Viewing mediation’s benefits, it begs the question ‘why isn’t mediation recommended more often by legal counsel?’. And the answer to this question has usually been that a mediation settlement, unlike a court verdict or an arbitration award is not directly executable. Put differently, the adherence to its terms may not be enforced directly but rather a law suit must be filed similar to the enforcement of any other agreement. As such, whilst the overall process might be time consuming, possibly resulting in taking a risk with resources to mediate knowing that where a party decides to rescind the settlement terms or violate any of them, the non-violating party would find itself back at square one, requiring a fresh law suit to execute the agreement, and having to endure all required procedures.
Given the benefits discussed, and the effect these benefits can have on economic and legal systems, the legislative trend has lately been to remedy mediation’s main drawback, giving mediation settlements the status of an executable document, and limiting the grounds upon which parties may dispute the enforcement of mediation settlements. Essentially, the mediation settlements have been made enforceable similar to arbitration awards and provides them with the same level of protection provided to arbitration awards as well.
The epitome of such a trend has been the adoption of the United Nations Convention on International Settlement Agreements resulting from mediation, better known as the Singapore Convention. In essence, the Singapore Convention is to mediation, what the New York Convention is to arbitration. The effect intended behind such convention and such legislation in general is to promote mediation, and given the growing interest in faster and less costly methods of settling disputes, it is safe to say mediation is here to stay.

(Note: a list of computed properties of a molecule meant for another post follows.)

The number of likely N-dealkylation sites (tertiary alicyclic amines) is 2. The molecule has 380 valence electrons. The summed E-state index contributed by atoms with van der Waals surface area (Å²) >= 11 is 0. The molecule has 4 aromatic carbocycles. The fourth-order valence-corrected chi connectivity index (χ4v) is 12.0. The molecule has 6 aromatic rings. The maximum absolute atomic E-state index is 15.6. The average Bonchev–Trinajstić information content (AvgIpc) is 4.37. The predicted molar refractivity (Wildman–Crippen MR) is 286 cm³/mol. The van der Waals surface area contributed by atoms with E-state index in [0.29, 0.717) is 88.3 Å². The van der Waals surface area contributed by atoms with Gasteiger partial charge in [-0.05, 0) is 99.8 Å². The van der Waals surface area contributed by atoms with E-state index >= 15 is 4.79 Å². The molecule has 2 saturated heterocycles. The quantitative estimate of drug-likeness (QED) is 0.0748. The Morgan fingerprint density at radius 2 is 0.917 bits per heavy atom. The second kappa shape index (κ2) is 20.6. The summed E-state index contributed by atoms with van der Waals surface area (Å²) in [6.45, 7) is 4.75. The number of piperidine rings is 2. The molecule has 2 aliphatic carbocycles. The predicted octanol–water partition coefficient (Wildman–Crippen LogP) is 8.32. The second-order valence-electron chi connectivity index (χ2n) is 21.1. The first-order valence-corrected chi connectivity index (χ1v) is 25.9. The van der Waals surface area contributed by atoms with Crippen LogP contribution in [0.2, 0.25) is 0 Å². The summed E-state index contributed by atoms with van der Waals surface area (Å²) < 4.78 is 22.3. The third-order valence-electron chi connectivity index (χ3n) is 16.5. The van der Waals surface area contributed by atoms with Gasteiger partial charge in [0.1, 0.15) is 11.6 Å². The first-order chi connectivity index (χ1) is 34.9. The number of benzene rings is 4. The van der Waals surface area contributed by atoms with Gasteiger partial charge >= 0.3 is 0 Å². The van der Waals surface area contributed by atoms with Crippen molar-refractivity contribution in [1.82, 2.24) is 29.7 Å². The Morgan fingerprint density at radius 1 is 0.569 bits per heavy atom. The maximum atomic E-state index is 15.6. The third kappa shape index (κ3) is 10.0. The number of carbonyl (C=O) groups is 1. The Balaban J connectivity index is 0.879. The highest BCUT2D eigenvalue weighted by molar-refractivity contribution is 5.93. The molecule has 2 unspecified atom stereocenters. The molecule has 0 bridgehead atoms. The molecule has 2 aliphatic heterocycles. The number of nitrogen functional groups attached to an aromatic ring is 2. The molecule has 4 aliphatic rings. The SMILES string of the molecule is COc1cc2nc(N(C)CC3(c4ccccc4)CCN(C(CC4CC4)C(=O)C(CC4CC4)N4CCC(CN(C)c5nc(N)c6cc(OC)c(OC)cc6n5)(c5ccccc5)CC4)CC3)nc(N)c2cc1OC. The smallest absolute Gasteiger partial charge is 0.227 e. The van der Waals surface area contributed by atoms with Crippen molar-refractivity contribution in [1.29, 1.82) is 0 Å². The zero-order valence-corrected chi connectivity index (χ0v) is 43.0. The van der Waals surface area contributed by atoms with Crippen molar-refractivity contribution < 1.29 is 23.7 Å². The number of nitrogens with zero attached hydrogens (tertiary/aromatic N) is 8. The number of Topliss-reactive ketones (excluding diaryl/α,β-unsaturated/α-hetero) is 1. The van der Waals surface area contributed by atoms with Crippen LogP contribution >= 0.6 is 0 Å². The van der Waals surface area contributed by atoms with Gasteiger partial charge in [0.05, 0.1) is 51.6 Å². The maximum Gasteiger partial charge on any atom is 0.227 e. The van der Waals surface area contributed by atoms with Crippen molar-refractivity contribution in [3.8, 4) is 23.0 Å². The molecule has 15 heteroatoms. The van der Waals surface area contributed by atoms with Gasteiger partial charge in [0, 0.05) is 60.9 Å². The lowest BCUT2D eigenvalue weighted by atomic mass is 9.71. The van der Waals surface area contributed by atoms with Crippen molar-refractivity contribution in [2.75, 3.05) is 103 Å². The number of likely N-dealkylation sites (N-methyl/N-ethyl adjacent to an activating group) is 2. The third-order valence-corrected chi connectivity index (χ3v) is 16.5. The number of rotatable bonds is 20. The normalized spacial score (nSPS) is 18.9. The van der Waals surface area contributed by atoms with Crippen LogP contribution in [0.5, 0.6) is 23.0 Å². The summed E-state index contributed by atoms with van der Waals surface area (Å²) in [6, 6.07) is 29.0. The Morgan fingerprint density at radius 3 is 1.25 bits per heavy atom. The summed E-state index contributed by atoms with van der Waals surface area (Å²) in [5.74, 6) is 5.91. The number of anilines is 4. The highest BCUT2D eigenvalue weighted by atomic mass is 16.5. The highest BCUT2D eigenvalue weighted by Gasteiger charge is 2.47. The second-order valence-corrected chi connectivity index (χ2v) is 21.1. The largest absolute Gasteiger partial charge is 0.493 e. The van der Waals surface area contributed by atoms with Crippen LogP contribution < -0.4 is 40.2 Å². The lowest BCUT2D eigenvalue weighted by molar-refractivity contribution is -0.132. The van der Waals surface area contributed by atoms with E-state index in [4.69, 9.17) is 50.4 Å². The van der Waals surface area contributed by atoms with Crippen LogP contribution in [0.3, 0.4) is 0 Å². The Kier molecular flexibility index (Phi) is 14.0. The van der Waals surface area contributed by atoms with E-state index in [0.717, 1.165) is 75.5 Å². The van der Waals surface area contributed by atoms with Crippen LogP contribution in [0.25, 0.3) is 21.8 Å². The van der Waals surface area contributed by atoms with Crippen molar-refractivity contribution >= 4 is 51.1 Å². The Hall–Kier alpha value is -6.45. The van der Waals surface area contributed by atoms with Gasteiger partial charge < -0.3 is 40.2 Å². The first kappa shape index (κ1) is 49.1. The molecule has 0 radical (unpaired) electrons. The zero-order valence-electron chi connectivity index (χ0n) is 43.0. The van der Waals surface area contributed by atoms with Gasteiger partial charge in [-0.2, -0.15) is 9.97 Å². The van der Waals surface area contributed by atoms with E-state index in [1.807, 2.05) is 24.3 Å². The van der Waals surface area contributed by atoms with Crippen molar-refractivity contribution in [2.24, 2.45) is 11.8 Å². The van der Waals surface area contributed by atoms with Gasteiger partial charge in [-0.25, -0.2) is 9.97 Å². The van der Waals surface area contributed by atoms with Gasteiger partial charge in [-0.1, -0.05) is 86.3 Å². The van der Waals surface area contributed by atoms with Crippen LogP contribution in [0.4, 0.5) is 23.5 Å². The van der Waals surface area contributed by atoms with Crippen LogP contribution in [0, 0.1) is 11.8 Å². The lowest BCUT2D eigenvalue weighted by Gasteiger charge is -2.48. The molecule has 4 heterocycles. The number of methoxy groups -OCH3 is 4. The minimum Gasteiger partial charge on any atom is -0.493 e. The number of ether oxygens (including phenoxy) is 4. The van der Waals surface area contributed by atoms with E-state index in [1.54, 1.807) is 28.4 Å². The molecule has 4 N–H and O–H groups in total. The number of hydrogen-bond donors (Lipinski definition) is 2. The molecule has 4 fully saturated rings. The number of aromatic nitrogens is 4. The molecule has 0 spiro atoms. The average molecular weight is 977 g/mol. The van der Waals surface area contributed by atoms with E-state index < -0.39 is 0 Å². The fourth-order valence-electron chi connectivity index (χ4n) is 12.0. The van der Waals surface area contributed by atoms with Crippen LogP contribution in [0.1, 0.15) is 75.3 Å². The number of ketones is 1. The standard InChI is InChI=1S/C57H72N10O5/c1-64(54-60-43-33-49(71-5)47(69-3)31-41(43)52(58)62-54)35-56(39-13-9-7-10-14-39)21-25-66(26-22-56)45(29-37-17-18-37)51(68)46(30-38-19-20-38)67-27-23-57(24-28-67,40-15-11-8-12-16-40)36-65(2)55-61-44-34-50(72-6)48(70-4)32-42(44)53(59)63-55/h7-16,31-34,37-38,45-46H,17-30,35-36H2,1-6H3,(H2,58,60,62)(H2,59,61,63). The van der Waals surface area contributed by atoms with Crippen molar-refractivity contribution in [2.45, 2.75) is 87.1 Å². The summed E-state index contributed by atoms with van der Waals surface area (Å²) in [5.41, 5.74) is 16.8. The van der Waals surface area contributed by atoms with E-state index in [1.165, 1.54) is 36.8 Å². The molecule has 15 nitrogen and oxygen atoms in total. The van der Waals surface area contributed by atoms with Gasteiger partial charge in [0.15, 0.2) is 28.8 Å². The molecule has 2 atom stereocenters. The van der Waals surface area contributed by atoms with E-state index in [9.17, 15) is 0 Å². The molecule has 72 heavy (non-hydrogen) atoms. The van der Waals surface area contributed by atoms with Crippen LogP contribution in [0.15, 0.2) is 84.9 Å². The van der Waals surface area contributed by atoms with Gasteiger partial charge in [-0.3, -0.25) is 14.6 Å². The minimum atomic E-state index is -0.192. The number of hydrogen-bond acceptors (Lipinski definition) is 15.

In line with this legislative trend with respect to mediation, Bahrain’s Mediation Law gives mediation settlements the status of an executable document, thereby, mediation settlements made in Bahrain are now directly executable with the court without the need for filing a lawsuit on the merits. As for international mediation settlements, which are settlements arrived to after a mediation process where two or more of the disputants have their headquarters in different countries or where the essence of a dispute is in a country other than the country of the disputants, they shall be executed by filing a law suit. The lawsuits in this regard are perceived as a formality, whereby the court shall ensure that all requirements stipulated within the Mediation Law are met, without going into the subject of the settlement itself, akin to the procedures of enforcing an international arbitration award under the UNCITRAL Model Law for arbitration.